Italy is known for being one of the most stylish countries in the world.
Their distinctive, quirky, effortlessly glamorous, sophisticated, creative and statement-making style, is something that I really admire and is hugely inspirational to me.
Glamour, beauty and passion is a part of the Italian culture and approach to life. You can see this not only with their fashion sense and unique designs, but with their architecture, their art and sculptures, their lifestyle, and their food and wine too.
So when I was planning my outfits for Rome, I knew I wanted to feel and look glamorous, even though I knew we would be working miles and miles around the city while we were sightseeing.
The thing is, I believe, in Italy, if you don’t put a little bit of effort in with how you dress, you’ll end up standing out like a sore thumb to locals and looking just like every other tourist, and personally that’s not something I like to do.
I like to stand out, but with appreciation from the locals. I want them to love my style.
Here are my tips.
The weather may be chilly, but you can’t look like a frump
We went to Rome over new years, and to be honest it wasn’t too cold, especially compared to the UK. Temperatures were around 10 to 15 degrees, and I was okay to walking around with a normal winter outfit on, eg. coat, jeans, blouse, boots, scarf, cardigan, without having to cocoon myself in layers like I do in the UK.
One thing to keep in mind when heading to Rome in winter? Layer wisely. The fit is everything with Italian style, so you don’t want to over-complicate your outfit or hide yourself under 100 pieces of clothing.
Italians are not frumpy in the slightest. They love showing off their figure and creating a great shape with what they wear. For example, I can’t tell you how many puffer coats I saw with a cinched in waist. They’re so flattering and they’re an amazing piece to wear to look chic yet keep warm.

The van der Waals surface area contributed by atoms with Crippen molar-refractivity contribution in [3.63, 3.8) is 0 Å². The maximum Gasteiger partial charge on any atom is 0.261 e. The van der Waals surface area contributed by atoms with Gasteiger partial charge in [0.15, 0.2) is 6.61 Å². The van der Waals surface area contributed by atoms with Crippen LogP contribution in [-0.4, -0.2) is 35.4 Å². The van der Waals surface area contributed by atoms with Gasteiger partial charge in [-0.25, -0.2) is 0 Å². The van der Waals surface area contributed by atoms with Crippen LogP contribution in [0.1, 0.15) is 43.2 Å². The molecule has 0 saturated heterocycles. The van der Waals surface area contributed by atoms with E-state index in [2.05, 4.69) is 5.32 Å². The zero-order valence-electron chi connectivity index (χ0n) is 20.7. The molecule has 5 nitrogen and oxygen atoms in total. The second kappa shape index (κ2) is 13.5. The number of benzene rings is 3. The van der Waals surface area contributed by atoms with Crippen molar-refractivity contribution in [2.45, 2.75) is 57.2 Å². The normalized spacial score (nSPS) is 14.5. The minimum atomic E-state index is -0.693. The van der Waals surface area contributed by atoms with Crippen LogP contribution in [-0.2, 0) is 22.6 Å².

Fur was also another big winning piece, of which I’d see styled in various different ways. There were short fur jackets with a belt around the waist to again, like the puffer jackets, accentuate the figure; big maxi length fur coats, which screamed glamour; fur stoles, which were place around the neck or shoulders; and fur hats.
Always add accessories
Italians love to accessories, whether it’s jewellery, bags, scarfs, sunglasses, you name it, they’re wearing it. They love creating statements with their looks, so they utilise accessories to really give their outfits an extra wow-oomph. Do remember not to go too OTT with the outfit though. A few carefully selected and styled accessories can be more effective at enhancing an outfit.
Adding a pop of colour or a pattern to your outfit with your accessories is also something the Italians love to do. A red bag or blue pair of shoes, silk patterned neckerchief, glitzy belt, or jewelled cocktail rings, are just a few simple ways to add a bit more Italiano to your look.
Comfortable but stylish walking shoes are a must
In Rome you’re bound to walk around for hours, so comfortable shoes are a necessity. However, you need to make sure you’re not just wearing any old comfy pair of shoes. Do not pack your scruffy trainers, or banged up boots. Your mission is to find a chic pair of shoes, you can easily walk around in and look elegant at the same time.
Be warned that many of the roads and footpaths are cobblestone in Rome, so it is pretty hard to walk around in stilettos, believe me I tried. Instead, pack block heel or flat boots, brogues or loafers. If you’re adamant about walking around in sneakers, ensure their clean and have something cool about them. I saw an Italian lady with crisp white Nike Air Maxs for example, and I also spotted a few pairs of Gucci trainers.
While we were in Rome, I mixed and matched my shoes depending on the outfit I was wearing. But I mainly wore knee high boots with a block heel, SOREL Alpine Chic Boots, and suede loafers.
Certain tourist attractions have clothing requirements
As an FYI, certain tourist spots have clothing rules you must abide by, or they won’t let you in. For example the Vatican (and many other churches in Italy) have rules where you can’t wear anything that falls above the knee, nor are you allowed to show your shoulders.
This means, shorts and short skirts and dresses are a no-no, and sleeveless shirts, tops and dresses also need to be rethought. Instead, opt for trousers or maxi dresses or skirts, and long-sleeve pieces. A scarf is always a super handy item to keep in your bag so that you can use it to wrap around your shoulders if need be.
Guys will have to put in some effort too…
Even Tim, without me giving him any advice on what to wear, knew he had to dress up and look smart for sightseeing in Rome.
By swapping t-shirts for casual shirts, and his scruffy walking shoes for suede brogues and smart sneakers, he was still comfortable, but looked stylish, and certainly gave the Italian men a run for their money!
Your Rome packing list: